Tag Archives: moedim

Leviticus 23: Shabbat and the moedim (appointments with God)

Richard AgeeAn appointment can be a place, a time or an event. When we use the Hebrew word מוֹעֲדִים mo’edim (Strong’s lexicon No. H4150), it’s an appointment or an assignment. The “Tabernacle of Meeting” could also be called the “Tabernacle of Appointments.” These appointed times are מוֹעֲדֵי יְהוָה mo’adey YHWH, God’s appointed times (Lev. 23:1) — not Moshe’s, Israel’s or the Jews’. The tabernacle is God’s appointed place, His dwelling place. All of these “feasts” are appointed times. When we “proclaim” His holy days, God can work in us to sanctify us.

Continue reading Leviticus 23: Shabbat and the moedim (appointments with God)

God’s appointments with humankind gain meaning over time – not obsolescence

JeffA number of theologians have wondered publicly if the festivals of the LORD are relevant for today or are just historical or intellectual curiosities. Many dismiss Sukkot as either a harvest festival only applicable in the Land of Israel or only relevant with a standing temple. Let’s explore what the Bible says about the past, present and future layers of meaning in these annual appointments and how they teach us about the Messiah and ourselves.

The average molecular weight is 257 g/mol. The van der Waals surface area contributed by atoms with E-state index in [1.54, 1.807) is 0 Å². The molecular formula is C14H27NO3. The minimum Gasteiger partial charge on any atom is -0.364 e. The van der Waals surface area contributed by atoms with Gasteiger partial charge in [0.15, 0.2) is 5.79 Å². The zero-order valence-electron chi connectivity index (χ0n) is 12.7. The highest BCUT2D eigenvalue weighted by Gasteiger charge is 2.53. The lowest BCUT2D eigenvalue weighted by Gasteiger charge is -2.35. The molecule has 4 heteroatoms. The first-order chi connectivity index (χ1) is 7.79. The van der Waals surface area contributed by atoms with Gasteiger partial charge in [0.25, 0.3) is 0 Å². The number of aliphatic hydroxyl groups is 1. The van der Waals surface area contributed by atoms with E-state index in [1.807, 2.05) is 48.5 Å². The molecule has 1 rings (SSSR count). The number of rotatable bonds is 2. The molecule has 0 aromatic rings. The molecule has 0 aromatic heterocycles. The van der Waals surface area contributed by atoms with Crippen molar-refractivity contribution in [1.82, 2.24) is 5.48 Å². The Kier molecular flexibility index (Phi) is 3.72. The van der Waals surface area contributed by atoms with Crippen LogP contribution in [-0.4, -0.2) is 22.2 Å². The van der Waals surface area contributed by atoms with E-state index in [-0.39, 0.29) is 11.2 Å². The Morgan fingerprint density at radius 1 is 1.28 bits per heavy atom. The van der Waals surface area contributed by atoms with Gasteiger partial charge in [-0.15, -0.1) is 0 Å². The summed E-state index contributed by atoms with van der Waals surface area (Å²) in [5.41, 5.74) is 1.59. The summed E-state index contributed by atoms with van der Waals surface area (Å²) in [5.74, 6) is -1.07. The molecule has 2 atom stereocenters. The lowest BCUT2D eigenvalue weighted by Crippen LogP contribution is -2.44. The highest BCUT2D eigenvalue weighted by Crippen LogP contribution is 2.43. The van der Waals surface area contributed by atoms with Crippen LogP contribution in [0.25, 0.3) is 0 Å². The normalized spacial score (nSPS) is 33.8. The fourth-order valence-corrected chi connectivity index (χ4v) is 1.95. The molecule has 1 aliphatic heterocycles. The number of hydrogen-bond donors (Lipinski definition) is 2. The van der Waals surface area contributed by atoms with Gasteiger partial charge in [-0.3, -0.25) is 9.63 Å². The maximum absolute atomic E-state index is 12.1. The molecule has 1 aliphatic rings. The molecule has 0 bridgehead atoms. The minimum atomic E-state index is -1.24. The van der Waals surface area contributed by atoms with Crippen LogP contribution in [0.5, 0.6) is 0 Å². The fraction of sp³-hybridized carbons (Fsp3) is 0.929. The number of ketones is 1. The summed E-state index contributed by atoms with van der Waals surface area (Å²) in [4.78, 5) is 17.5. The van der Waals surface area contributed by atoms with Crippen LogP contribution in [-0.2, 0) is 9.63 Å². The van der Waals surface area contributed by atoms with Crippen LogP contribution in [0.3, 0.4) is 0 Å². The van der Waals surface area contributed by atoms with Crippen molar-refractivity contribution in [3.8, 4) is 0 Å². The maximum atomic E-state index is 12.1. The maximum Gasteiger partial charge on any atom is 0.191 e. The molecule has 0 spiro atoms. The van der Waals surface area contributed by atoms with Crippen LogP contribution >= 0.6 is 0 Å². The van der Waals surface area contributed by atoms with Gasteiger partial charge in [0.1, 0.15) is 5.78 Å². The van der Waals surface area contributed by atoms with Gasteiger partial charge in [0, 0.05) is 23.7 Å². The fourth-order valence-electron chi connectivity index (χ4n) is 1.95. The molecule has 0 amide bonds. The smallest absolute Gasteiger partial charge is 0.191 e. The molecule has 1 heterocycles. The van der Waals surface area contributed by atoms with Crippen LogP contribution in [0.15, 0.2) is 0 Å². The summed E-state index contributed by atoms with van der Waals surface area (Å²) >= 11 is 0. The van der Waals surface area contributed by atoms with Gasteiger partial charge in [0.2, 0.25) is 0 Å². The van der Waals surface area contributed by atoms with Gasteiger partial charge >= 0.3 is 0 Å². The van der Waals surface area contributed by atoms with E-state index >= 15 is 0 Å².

We will look at the different layers of the festivals. The holy festivals do not stand alone. The past, present and future are all apart of the messages of all the feasts.

We will focus on the annual feasts but the Shabbat sets the stage for the feasts. The theme of seven shows up a lot in all the appointed times.

The appointed times of God are multidimensional presentations and memorials of what God is doing. He has the appointed times, prophets and the Messiah to teach us what He is doing. They are waymarkers for where we were, are and will be. They are waymarkers in the history of God’s people and how He is going to recreate the world.

In a sense, they are like a wedding anniversary, on which the couple remembers all the experiences layered on top of one another since the cutting of that first wedding cake.

Continue reading God’s appointments with humankind gain meaning over time – not obsolescence

Genesis 1:3-31: ‘And God said…’

Genesis 1 tells us that God did not create the earth and the heavens above for His own comfort, He created it for ours.  The primary purpose of creation was for the use of mankind — His Image upon the Earth. God said it was good and He took pleasure in His creation, particularly its culmination in creating mankind with His own hands. God will fulfill His pleasure and it will be complete. Continue reading Genesis 1:3-31: ‘And God said…’